One should remember that the dominant artery supplies the circulation to the AV node, so one should always be especially vigilant regarding delays or blocks at the level of the AV node when there is STE in the inferior leads. With an occlusion of a dominant LCx, one should also be aware that there is a very significant possibility that the LCx is also providing the circulation to the SA node and the right atrium. So, a proximal occlusion of a dominant LCx artery has the potential of resulting in AV conduction delays or blocks as well as serious atrial dysrhythmias, such as atrial fibrillation, SA block or SA arrest. With the loss of the atrial kick to the LV in addition to the fact that most of the left ventricular myocardium has been stunned due to ischemia, what could go wrong here?

This is a very extensive myocardial infarction involving  the inferior, posterior and lower lateral walls of the left ventricle. That doesn’t leave a lot of normal myocardium to act as a systemic pump! (Keep reading… this gets a lot worse!) The STE in V5 and V6 is due to the occlusion of the posterolateral branch or perhaps the obtuse marginal branch of the LCx artery. Either or both vessels can serve the lower lateral (“apicolateral”) wall of the left ventricle. And it does not require a second occlusion – a proximal occlusion will deprive all the distal branches of blood unless there is some supportive collateral circulation located distal to the occlusion.

But why does Lead I have ST elevation and not Lead aVL? Don’t they usually act together? Yes, they do! And here is a real surprise: there IS ST elevation in Lead aVL! Look closely… see it now? No? I’m glad you didn’t relent and say “Yes!” because there really is no STE that can be seen (!) in aVL. And here’s the reason why…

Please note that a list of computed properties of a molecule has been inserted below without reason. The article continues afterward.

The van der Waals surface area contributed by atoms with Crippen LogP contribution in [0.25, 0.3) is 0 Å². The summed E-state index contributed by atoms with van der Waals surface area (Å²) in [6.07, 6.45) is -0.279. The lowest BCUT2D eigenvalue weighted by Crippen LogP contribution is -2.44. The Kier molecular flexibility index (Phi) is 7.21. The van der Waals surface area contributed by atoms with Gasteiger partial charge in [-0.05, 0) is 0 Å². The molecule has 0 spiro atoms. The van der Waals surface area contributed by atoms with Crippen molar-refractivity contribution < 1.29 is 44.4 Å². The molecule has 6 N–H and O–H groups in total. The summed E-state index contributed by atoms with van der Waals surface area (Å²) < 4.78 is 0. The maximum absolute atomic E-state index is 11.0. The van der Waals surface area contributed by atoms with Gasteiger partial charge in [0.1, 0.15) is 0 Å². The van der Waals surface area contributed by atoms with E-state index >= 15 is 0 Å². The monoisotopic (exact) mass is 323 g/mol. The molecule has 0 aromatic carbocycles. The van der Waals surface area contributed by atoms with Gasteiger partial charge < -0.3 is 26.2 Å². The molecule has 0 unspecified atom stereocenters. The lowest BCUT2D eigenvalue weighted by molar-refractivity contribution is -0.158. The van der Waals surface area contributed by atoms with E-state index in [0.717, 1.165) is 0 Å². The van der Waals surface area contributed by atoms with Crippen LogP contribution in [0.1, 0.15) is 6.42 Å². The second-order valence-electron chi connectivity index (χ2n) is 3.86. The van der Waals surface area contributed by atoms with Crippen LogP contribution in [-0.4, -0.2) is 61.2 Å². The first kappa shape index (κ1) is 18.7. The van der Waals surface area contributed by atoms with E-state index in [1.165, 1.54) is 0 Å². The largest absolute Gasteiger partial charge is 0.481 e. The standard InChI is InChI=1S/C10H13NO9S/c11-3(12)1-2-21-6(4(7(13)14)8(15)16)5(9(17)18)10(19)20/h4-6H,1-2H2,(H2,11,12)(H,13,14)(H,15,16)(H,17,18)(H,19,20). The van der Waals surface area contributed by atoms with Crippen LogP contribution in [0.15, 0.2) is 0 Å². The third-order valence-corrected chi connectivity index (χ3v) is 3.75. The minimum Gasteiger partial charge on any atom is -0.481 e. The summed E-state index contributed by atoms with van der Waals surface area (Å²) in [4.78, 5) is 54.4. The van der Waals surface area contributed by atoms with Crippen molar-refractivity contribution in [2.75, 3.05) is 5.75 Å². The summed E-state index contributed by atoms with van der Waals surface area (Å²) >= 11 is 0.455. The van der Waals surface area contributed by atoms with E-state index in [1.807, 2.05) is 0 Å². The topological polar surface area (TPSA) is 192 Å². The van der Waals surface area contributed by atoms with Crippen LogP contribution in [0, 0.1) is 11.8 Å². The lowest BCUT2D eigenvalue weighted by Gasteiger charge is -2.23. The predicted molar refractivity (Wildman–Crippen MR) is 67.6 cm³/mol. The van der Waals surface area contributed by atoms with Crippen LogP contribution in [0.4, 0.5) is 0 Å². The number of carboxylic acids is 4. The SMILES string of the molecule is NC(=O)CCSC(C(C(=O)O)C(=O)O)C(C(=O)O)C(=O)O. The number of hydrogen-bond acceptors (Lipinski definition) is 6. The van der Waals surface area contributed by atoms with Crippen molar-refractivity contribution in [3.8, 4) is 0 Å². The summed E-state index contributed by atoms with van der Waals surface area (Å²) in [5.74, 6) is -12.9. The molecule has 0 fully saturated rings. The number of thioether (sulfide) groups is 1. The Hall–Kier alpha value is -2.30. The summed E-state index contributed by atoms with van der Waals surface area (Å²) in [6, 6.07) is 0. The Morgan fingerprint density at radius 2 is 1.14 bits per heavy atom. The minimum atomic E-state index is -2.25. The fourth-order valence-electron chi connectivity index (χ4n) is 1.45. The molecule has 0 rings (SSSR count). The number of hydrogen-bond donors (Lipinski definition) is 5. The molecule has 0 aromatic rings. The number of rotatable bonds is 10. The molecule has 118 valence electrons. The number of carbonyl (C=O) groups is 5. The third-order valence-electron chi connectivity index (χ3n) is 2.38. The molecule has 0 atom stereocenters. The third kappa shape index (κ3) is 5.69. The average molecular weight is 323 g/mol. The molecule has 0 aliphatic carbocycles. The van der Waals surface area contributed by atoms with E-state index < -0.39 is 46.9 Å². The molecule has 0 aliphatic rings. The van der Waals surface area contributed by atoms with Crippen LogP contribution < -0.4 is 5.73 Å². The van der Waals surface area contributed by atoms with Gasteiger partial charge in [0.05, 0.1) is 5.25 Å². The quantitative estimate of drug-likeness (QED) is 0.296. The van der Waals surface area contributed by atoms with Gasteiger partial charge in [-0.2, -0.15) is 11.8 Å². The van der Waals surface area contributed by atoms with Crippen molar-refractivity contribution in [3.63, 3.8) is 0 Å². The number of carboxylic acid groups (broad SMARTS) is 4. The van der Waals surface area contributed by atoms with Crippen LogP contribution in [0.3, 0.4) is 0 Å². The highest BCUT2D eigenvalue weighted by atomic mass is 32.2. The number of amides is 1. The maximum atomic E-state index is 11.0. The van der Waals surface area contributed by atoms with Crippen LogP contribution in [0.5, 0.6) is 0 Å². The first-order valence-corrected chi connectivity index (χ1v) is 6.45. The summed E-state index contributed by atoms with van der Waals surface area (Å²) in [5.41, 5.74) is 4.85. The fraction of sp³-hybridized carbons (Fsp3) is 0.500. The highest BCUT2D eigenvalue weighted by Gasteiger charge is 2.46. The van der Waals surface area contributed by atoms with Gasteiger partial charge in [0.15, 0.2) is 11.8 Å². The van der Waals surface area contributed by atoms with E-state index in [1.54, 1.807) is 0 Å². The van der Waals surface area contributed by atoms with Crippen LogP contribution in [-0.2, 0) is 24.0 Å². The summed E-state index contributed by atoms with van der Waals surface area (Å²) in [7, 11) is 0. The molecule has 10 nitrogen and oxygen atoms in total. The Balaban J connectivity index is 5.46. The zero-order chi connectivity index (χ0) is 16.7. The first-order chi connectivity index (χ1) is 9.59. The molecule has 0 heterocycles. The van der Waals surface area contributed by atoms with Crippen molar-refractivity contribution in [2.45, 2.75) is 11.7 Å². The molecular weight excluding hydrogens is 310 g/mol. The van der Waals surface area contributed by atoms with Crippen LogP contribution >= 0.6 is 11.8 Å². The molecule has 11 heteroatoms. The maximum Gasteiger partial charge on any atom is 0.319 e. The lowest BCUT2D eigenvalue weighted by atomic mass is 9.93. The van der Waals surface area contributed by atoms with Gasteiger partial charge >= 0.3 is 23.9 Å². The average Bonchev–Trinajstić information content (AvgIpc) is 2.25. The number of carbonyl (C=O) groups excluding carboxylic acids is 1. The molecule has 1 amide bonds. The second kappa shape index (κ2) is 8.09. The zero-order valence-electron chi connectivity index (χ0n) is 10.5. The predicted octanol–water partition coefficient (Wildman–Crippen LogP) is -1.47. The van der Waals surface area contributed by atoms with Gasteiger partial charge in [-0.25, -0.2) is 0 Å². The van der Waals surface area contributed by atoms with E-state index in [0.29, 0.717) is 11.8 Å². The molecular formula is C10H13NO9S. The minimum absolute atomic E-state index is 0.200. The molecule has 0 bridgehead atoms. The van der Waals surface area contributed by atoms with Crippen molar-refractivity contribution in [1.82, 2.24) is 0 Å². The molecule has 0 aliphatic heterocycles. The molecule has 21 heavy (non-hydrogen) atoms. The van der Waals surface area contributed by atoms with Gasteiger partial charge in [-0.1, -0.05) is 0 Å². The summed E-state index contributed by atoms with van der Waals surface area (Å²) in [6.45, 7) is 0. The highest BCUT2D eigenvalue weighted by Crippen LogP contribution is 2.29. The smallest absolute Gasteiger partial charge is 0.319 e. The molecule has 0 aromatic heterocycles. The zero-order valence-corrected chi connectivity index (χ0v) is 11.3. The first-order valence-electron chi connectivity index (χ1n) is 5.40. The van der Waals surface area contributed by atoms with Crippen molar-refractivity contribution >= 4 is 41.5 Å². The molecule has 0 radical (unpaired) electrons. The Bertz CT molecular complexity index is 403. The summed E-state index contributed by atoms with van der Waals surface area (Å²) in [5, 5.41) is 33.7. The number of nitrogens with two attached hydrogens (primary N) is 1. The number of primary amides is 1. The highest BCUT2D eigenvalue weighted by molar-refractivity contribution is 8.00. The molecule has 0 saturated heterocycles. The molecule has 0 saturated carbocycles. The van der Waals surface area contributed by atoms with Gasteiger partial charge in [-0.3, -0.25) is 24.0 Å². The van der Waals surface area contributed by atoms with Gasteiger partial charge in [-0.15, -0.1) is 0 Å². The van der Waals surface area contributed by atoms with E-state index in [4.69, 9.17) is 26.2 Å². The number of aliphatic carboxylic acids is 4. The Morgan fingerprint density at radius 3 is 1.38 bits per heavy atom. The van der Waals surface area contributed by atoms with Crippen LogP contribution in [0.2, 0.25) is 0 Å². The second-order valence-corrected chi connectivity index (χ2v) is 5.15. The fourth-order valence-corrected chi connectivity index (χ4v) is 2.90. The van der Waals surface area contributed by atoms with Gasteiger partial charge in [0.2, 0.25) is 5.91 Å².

You surely noticed that of Leads II, III and aVF Lead III had the least amount of STE. In fact, it hardly qualifies as STE. It should have more. Now if you look on the Hexaxial Reference Grid (right), you will notice two things…

  1. Leads III and aVL are 150° apart. That’s as far apart as two lead positive poles can be in electrocardiography. If you try 180° apart, you are actually on the negative pole of the same lead. This degree of separation allows these two leads to act reciprocally. Reciprocity can present in different ways and have very different effects on the ECG (more about that in another post).
  2. Also, Leads III and aVL are in the same (frontal) plane. To act reciprocally, the two leads must be in the same plane.

The STE in Lead III has completely cancelled the STE in aVL and the STE in Lead aVL has almost (but not quite) cancelled the STE in Lead III; therefore, we see just a minimal amount of STE in Lead III and absolutely none in Lead aVL. In this case, we can easily surmise that there was more STE in Lead III than in aVL. So, this brings a new addition to our initial diagnosis

In addition to acute epicardial ischemia in the inferior, posterior and apicolateral walls of the left ventricle, there is also acute epicardial ischemia in the basolateral (high lateral) wall of the LV supported by the STE in Lead I and the concealed (cancelled) STE in Lead aVL! This makes the infarction even larger: now the entire lateral wall AND the inferior wall of the left ventricle are infarcting. There really weren’t just THREE vascular areas involved – there were FOUR!

With the information you gain from being able to INTERPRET the 12-lead ECG instead of just READING it, you are armed with more advanced knowledge to arrive at a more complete diagnosis and anticipate and manage any other adverse cardiac events this unfortunate patient may experience.

At Medicus of Houston, I teach Advanced ECG Interpretation – in both the Boot Camp and the Masterclass.

Come join us and be a participant… not just an audience!